People asking for development, for reform, or for revolution often end up fighting each other.Click To Tweet
People asking for development, for reform, or for revolution often end up fighting each other. But we really hardly have any idea, in any given locality, which tactic, strategy, or combination is going to be successful, for whom, and the eventual implications. It seems worth an injunction to attempt to dampen or re-consider the usual stereotypes we have about differently-positioned others.

Moral Ambiguity & Fair Trade

A paper by Sarah Lyon, “Growing the Market Town by Town: The Moral Ambiguity of the Fair Trade Towns USA Movement” captured some of the dilemmas. Lyon has been organizing to help her town achieve a Fair Trade designation. Some of these campaigns have not been successful until a “buy local” component is included: Buy Local, Buy Fair. Or to elaborate, “buy local–and if you can’t buy local, buy fair.” It’s a powerful idea, but the practical consequences are ambiguous. In order to get the Fair Trade designation, they may need to include and advertise several mega-corporations, including perhaps even Walmart. Lyon wonders: “Am I being elitist? What kind of community are we building with $5 lattes and $20 entrees of grass-fed beef?”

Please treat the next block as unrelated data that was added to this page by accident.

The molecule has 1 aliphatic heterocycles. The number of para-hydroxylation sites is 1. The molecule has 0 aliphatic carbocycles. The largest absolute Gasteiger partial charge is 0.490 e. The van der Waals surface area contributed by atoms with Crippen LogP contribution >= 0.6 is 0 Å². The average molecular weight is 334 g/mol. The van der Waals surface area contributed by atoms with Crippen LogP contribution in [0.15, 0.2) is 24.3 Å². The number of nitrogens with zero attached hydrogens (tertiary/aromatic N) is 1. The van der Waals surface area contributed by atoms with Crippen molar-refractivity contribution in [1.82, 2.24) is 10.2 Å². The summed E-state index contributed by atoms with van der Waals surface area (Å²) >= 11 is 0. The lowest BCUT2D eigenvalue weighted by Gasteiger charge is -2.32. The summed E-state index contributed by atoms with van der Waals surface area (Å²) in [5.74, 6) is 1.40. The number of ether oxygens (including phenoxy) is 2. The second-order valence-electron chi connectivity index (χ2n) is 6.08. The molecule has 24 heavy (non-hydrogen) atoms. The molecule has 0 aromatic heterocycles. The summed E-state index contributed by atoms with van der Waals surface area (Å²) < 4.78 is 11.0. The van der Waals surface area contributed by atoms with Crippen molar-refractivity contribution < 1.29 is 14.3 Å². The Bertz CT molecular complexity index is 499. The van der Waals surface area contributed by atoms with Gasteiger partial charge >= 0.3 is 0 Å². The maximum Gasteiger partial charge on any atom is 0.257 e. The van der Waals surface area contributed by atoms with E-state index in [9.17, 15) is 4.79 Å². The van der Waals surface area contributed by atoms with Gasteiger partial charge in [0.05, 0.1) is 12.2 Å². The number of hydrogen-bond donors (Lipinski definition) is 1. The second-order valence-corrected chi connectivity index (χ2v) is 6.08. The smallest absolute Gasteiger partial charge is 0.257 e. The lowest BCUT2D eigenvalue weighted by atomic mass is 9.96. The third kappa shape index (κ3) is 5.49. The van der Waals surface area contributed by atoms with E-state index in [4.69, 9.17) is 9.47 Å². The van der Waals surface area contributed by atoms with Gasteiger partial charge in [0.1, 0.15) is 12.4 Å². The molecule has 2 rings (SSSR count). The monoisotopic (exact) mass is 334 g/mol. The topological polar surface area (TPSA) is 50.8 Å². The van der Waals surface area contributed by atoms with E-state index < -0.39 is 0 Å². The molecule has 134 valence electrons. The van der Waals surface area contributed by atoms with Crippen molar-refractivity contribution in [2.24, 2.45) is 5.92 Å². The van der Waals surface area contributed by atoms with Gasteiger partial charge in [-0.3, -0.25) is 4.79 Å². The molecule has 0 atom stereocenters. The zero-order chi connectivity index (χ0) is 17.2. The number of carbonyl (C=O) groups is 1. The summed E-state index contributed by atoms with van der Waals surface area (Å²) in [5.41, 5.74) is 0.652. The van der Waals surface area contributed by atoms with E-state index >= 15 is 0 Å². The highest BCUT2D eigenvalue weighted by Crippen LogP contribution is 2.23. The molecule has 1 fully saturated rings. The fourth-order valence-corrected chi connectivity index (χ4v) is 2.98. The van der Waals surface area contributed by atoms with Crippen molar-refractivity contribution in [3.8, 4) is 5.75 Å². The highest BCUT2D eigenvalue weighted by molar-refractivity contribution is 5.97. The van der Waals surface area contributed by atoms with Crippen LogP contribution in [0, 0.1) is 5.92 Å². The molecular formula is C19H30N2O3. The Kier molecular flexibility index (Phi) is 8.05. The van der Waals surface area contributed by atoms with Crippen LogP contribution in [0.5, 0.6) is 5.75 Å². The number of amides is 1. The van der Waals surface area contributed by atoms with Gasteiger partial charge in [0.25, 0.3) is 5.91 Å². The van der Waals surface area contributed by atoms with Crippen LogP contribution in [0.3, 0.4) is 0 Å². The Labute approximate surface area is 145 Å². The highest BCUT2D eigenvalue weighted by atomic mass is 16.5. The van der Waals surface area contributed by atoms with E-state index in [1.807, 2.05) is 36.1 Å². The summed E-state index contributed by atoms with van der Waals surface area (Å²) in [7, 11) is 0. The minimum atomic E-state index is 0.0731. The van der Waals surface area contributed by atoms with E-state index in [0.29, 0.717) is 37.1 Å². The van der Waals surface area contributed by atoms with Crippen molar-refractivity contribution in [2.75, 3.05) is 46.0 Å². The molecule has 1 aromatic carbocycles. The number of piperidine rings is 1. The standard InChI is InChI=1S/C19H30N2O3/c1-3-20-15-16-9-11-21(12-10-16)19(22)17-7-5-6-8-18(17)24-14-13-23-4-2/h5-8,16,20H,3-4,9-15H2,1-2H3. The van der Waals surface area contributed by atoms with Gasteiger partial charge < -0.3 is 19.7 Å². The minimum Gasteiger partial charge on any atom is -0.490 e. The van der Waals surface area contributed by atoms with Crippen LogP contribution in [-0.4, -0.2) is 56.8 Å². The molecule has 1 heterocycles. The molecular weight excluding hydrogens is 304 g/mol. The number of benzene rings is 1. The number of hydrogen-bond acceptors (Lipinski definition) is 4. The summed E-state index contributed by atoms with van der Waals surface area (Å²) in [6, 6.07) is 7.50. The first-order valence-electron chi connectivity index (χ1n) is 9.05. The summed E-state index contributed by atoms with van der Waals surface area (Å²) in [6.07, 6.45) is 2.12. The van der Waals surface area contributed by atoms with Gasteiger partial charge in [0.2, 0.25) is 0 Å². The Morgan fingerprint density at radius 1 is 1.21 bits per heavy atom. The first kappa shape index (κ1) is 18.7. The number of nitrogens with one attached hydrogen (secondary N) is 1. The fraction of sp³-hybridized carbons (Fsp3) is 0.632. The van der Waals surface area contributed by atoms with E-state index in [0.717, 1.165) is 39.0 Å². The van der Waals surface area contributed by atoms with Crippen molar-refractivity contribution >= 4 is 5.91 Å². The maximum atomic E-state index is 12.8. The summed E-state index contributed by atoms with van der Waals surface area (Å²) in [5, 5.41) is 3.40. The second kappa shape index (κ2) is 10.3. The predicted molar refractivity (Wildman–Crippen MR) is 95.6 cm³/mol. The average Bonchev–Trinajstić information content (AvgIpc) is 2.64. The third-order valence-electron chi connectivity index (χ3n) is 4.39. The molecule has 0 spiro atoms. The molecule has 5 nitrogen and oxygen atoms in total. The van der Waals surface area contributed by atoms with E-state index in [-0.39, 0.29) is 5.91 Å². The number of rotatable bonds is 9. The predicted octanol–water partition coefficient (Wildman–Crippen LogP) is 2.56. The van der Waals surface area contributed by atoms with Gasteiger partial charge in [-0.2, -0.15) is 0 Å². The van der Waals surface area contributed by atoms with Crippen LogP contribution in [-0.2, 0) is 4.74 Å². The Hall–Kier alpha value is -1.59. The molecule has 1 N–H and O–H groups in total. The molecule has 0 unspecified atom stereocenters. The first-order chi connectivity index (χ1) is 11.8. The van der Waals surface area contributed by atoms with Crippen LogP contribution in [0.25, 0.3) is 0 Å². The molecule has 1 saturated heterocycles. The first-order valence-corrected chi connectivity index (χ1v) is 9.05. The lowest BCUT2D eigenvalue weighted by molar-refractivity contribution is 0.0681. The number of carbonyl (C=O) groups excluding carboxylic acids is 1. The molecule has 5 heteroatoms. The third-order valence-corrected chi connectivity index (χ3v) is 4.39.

These are important questions, without easy answers. But on the subject of Walmart, I noted that one commonality across many applied anthropology papers was the new importance of data and mapping–this seemed to potentially provide more analytical power than was once possible. If the data, mapping, and visualizations could be made more widely available, it perhaps augurs different imaginations for projects of development, reform, and revolution. As Frederic Jameson muses about Walmart and planning:

The Walmart celebrated by [Thomas] Friedman becomes the very anticipatory prototype of some new form of socialism for which the reproach of centralization now proves historically misplaced and irrelevant. (Archaeologies of the Future: The Desire Called Utopia and Other Science Fictions, 2005:153)

I was especially thinking of this quote–which I came to via my Hartwick College colleague Robert Seguin–as I prepared for a guest lecture in Seguin’s class on the subject of anthropology and utopia. (And see the follow-up Walmart Socialism.)

What to say about anthropology & utopia?

Back to Tsing: